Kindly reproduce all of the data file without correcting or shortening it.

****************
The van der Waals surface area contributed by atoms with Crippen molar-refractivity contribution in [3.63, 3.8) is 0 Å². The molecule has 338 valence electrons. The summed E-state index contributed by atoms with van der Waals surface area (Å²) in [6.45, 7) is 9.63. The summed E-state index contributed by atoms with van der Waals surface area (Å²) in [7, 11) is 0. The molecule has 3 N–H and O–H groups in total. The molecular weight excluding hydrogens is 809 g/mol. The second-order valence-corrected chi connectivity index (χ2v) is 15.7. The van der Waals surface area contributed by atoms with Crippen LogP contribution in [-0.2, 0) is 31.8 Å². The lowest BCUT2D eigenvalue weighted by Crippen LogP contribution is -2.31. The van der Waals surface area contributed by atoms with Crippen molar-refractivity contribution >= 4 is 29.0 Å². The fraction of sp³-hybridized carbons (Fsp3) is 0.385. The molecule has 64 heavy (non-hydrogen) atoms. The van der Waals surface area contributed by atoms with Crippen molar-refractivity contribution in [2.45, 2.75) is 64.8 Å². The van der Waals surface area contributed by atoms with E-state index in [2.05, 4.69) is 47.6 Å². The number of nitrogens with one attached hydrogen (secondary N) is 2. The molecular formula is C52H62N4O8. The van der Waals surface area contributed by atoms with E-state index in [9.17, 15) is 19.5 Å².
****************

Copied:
The van der Waals surface area contributed by atoms with Crippen molar-refractivity contribution in [3.63, 3.8) is 0 Å². The molecule has 338 valence electrons. The summed E-state index contributed by atoms with van der Waals surface area (Å²) in [6.45, 7) is 9.63. The summed E-state index contributed by atoms with van der Waals surface area (Å²) in [7, 11) is 0. The molecule has 3 N–H and O–H groups in total. The molecular weight excluding hydrogens is 809 g/mol. The second-order valence-corrected chi connectivity index (χ2v) is 15.7. The van der Waals surface area contributed by atoms with Crippen LogP contribution in [-0.2, 0) is 31.8 Å². The lowest BCUT2D eigenvalue weighted by Crippen LogP contribution is -2.31. The van der Waals surface area contributed by atoms with Crippen molar-refractivity contribution >= 4 is 29.0 Å². The fraction of sp³-hybridized carbons (Fsp3) is 0.385. The molecule has 64 heavy (non-hydrogen) atoms. The van der Waals surface area contributed by atoms with Crippen molar-refractivity contribution in [2.45, 2.75) is 64.8 Å². The van der Waals surface area contributed by atoms with E-state index in [2.05, 4.69) is 47.6 Å². The number of nitrogens with one attached hydrogen (secondary N) is 2. The molecular formula is C52H62N4O8. The van der Waals surface area contributed by atoms with E-state index in [9.17, 15) is 19.5 Å².